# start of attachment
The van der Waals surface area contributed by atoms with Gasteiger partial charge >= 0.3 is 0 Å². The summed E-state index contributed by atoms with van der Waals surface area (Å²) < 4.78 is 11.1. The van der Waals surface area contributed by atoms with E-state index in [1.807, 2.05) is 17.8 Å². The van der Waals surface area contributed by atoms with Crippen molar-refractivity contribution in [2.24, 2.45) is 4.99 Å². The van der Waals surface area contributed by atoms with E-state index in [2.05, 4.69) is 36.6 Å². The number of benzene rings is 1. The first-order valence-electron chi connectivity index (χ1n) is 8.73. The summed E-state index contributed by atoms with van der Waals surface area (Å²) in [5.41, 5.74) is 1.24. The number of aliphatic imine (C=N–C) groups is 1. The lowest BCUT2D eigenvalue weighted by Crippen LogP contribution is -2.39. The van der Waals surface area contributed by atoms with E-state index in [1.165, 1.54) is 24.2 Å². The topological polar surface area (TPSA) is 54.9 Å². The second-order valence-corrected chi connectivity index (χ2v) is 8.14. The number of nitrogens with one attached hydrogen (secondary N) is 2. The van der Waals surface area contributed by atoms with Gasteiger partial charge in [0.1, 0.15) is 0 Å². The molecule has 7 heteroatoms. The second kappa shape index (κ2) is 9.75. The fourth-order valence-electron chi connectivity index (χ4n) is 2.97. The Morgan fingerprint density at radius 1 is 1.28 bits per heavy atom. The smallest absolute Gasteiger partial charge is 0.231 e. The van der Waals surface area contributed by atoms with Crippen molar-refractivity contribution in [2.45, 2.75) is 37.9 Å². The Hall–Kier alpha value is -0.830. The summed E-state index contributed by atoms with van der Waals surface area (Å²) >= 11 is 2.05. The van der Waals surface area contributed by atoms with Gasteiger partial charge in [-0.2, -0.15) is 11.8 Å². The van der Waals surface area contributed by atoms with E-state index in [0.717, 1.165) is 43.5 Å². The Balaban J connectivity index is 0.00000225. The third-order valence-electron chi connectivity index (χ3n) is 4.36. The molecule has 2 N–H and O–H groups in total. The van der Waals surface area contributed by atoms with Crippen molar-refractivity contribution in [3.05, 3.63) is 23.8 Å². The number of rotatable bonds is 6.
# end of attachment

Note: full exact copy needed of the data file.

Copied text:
The van der Waals surface area contributed by atoms with Gasteiger partial charge >= 0.3 is 0 Å². The summed E-state index contributed by atoms with van der Waals surface area (Å²) < 4.78 is 11.1. The van der Waals surface area contributed by atoms with E-state index in [1.807, 2.05) is 17.8 Å². The van der Waals surface area contributed by atoms with Crippen molar-refractivity contribution in [2.24, 2.45) is 4.99 Å². The van der Waals surface area contributed by atoms with E-state index in [2.05, 4.69) is 36.6 Å². The number of benzene rings is 1. The first-order valence-electron chi connectivity index (χ1n) is 8.73. The summed E-state index contributed by atoms with van der Waals surface area (Å²) in [5.41, 5.74) is 1.24. The number of aliphatic imine (C=N–C) groups is 1. The lowest BCUT2D eigenvalue weighted by Crippen LogP contribution is -2.39. The van der Waals surface area contributed by atoms with E-state index in [1.165, 1.54) is 24.2 Å². The topological polar surface area (TPSA) is 54.9 Å². The second-order valence-corrected chi connectivity index (χ2v) is 8.14. The number of nitrogens with one attached hydrogen (secondary N) is 2. The van der Waals surface area contributed by atoms with Gasteiger partial charge in [0.1, 0.15) is 0 Å². The molecule has 7 heteroatoms. The second kappa shape index (κ2) is 9.75. The fourth-order valence-electron chi connectivity index (χ4n) is 2.97. The Morgan fingerprint density at radius 1 is 1.28 bits per heavy atom. The smallest absolute Gasteiger partial charge is 0.231 e. The van der Waals surface area contributed by atoms with Crippen molar-refractivity contribution in [2.45, 2.75) is 37.9 Å². The Hall–Kier alpha value is -0.830. The summed E-state index contributed by atoms with van der Waals surface area (Å²) >= 11 is 2.05. The van der Waals surface area contributed by atoms with Gasteiger partial charge in [-0.2, -0.15) is 11.8 Å². The van der Waals surface area contributed by atoms with E-state index in [0.717, 1.165) is 43.5 Å². The Balaban J connectivity index is 0.00000225. The third-order valence-electron chi connectivity index (χ3n) is 4.36. The molecule has 2 N–H and O–H groups in total. The van der Waals surface area contributed by atoms with Crippen molar-refractivity contribution in [3.05, 3.63) is 23.8 Å². The number of rotatable bonds is 6.